This morning I read an article titled, “First Comes Love… Then Comes Mortgage,” and it got me thinking. When you purchase your home it is an exciting process to find the home that turns your stomach inside out and truly feels right-then you go under contract. There are so many emotions that are involved in purchasing the home of your dreams, but a contract can vary in many ways and your warm loving feeling can turn to confusion if you do not understand the inspection process.
The National Association of REALTORS® released their Profile of Home Buyers & Sellers for 2016 and it is no surprise that married millennials still make up the largest portion of first time home buyers with Single Female Millennials making up the second largest group of buyers. It is important for first time buyers to understand the ins and outs of their closing contract.
Once your offer has been accepted by a seller you are not out of the woods yet. This is where your love can turn to frustration and possibly a contract termination if you do not understand the real estate buying process.
In a real estate contract there are several crucial deadlines that must be met in order for your contract to be fulfilled. The first of these deadlines is your earnest money deadline. This is simply a “down deposit” that you place to show sellers that you are so in love with their house that you are willing to put money at risk as proof that you are a serious buyer. This gesture only adds to the excitement as you have made your initial financial commitment on your home.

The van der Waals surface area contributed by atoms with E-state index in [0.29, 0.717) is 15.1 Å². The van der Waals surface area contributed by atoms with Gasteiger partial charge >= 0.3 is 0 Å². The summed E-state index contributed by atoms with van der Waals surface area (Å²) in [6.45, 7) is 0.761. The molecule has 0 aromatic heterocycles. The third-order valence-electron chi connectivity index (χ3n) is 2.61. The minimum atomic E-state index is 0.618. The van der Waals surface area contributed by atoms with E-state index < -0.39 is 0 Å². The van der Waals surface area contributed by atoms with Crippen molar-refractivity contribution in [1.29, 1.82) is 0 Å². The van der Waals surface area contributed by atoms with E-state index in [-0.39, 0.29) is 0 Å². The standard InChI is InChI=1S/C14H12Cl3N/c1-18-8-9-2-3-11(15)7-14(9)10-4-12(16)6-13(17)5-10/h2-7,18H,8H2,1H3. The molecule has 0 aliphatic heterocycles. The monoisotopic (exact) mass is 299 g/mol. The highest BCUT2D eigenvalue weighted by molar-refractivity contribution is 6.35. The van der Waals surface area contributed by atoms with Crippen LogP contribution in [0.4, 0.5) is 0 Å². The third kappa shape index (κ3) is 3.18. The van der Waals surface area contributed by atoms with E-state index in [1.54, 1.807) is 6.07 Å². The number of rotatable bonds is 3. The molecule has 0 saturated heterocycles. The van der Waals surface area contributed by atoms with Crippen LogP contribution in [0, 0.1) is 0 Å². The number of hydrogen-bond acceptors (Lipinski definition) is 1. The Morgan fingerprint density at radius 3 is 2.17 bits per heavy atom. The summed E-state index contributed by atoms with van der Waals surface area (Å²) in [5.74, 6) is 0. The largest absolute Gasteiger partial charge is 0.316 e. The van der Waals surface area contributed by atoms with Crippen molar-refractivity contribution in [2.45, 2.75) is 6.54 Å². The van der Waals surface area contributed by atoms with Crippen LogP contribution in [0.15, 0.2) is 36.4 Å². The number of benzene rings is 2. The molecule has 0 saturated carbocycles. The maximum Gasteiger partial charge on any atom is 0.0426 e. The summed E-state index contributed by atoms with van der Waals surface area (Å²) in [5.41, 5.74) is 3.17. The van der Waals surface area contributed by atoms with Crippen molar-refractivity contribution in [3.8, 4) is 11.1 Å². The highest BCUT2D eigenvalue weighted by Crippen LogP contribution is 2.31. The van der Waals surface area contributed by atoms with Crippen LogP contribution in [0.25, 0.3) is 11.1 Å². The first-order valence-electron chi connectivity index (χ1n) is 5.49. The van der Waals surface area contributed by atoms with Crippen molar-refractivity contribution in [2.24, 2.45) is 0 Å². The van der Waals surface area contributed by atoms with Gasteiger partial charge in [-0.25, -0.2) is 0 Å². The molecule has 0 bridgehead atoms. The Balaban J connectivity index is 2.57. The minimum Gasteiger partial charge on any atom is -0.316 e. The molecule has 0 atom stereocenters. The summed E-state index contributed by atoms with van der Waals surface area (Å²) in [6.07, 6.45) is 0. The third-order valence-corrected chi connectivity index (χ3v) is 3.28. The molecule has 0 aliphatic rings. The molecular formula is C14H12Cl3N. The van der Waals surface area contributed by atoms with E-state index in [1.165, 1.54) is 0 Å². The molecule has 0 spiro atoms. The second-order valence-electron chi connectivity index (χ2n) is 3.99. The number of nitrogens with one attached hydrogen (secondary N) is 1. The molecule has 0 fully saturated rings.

Now comes the inspection. A lot of home-buyers do not realize is it so important and one of the top reasons a contract may fall out.
Home Inspectors and Home Inspections
An inspection on a home can cost anywhere form $300-$500 depending on the size of the home and who you choose as your inspector. More qualified and reputable inspectors generally come at a premium cost. Using a well versed inspector will be in your best interest considering how easy it is to become an inspector. Anyone can start their own inspection business and be inside homes within a week so make sure that you are using someone who comes with a great track record. Your real estate agent should be able to recommend an inspector that they use as a trusted referral partner.
Inspections are not mandatory; however, they are recommended. It is in your best interest as a buyer to protect yourself in determining if your investment is truly a good investment before you inherit a house full of problems.
Why is an inspection needed?
- Even in new homes, there could be structural defects. Builder Warranties primarily are designed to protect the builder and not the buyers
- Problems may be hidden in hard to reach/see places
- Surprises after closing can be costly and cause buyers remorse
- Provides peace of mind that you’ve made a smart investment
- Provides understanding of your new home and brings to light any fixes that could need attention at a later time
What a home inspection is not:
- An appraisal of the homes value
- A building code inspection
- A pass or fail grade
What you can expect to be included in an inspection:
- A visual evaluation of the property including:
- Interior visible plumbing; corrosion, active leaks, risk with carious types of materials
- Water heater; age, corrosion, active leaks, venting, TPR valve and piping
- Electrical system; interior of panel(s), outlets, lights, switches, GFCI, AFCI
- Heating/Cooling; furnace (boiler), thermostat, visible ducts, registers
- Foundation/visual structure; cracking, leaning, past repairs
- Basement/crawl space; moisture, finish if remodeled
- Roof; general condition, evidence of leaks or damage
- Attic; moisture, condition of framing
- Ventilation; crawl space, roof
- Insulation; type and thickness